Construction has started on the new monastery, but on the most unlikely of sections: the laundry room! While washing our monastic habits and linens is indeed important, the reason that the building work is starting here is nearly 500 years old. When the Capuchin monastery was first built, the laundry room was constructed in a retaining wall which also channeled fresh mountain water to the monastery. We are trying to rebuild the monastery as faithfully as possible according to the ancient plan. That means that we too are building the laundry room in conjunction with the retaining wall.
Laundry is a fitting theme to start this update since during Lent the monks try in a particular way to clean up, not our outer clothing but our inner souls. They can become dirty and tired through our negligence throughout the year. The monk’s life, St. Benedict teaches, is a continuous Lent, but we grow weak and tired and need a season dedicated to penance. Aware of the continual stream of bad news about the scandals in the Church, we use this time to do penance for our personal sins as well as to pray for those affected by things happening in the wider Church and world.
With the coming of Spring, we see the hope of new life both in nature and for ourselves. We are happy to share that our monastery farm is growing. Shortly after we built the chicken coop last year for our chickens, we realized we needed help to protect them from the wild boar, wolves and foxes that roam our woods. Help is now on the way in the form of Umbrian sheep dogs, born last month on a nearby farm. Their names will follow an ancient Roman custom: Primus, Secundus, Tertius and Quartus.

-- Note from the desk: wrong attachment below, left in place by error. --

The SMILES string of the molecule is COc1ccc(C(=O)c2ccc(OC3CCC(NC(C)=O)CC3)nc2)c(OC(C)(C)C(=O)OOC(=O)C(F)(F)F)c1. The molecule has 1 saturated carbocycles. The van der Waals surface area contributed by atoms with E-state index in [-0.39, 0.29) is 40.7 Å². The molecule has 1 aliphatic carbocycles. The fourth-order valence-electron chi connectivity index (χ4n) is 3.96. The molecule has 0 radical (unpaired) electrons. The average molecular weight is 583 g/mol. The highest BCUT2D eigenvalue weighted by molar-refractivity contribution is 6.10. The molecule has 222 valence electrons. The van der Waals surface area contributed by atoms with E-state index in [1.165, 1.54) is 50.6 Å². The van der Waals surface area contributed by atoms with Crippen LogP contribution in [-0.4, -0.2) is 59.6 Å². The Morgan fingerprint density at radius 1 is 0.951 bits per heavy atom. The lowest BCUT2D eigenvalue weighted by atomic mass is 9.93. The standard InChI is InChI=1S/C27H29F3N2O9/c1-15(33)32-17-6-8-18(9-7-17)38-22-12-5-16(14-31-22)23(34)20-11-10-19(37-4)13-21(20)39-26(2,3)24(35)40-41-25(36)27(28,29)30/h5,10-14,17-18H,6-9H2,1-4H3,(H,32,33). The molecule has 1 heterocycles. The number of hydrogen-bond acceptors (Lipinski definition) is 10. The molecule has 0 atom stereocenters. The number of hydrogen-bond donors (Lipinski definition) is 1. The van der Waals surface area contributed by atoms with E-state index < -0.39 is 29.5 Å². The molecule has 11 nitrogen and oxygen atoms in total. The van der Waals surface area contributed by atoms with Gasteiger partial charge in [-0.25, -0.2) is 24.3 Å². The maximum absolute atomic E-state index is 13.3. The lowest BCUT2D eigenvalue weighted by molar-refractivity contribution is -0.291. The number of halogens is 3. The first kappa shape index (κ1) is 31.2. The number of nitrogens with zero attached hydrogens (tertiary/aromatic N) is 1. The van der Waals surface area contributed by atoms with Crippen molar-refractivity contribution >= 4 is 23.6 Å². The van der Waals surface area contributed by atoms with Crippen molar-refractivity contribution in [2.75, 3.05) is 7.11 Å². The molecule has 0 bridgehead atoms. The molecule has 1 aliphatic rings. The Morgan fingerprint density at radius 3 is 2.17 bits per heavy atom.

The arrival of this breed of protective sheep dogs means that we’ll soon be able to acquire a few goats. We need their help to clean the underbrush in the vast forest we have inherited from our Capuchin forefathers. As we grow, other animals will join the farm. A monastery, says our holy Patron, should have everything inside of it so that the monks don’t need to leave unnecessarily. This takes time to build and set in order, but with your help, our fundraising will advance successfully and we will be able to complete the construction.
And yet, as we plan for new life and growth, we must also plan for death. In the past two months, three monks lost a parent. The close proximity of these passings was difficult but nevertheless a powerful reminder to keep death before our eyes daily, as the Rule says. All of this present suffering, as well as the chaos and confusion in the world and in the Church will pass away and we must be ready for our own judgement. Along with our slow construction of the farm, we are also laying the ground for a monastic cemetery, a traditional place to pray for the souls not only of monks who will leave us (as of yet we have had no deaths) but for all our loved ones, family, friends and benefactors.
Prior Benedict Nivakoff, O.S.B.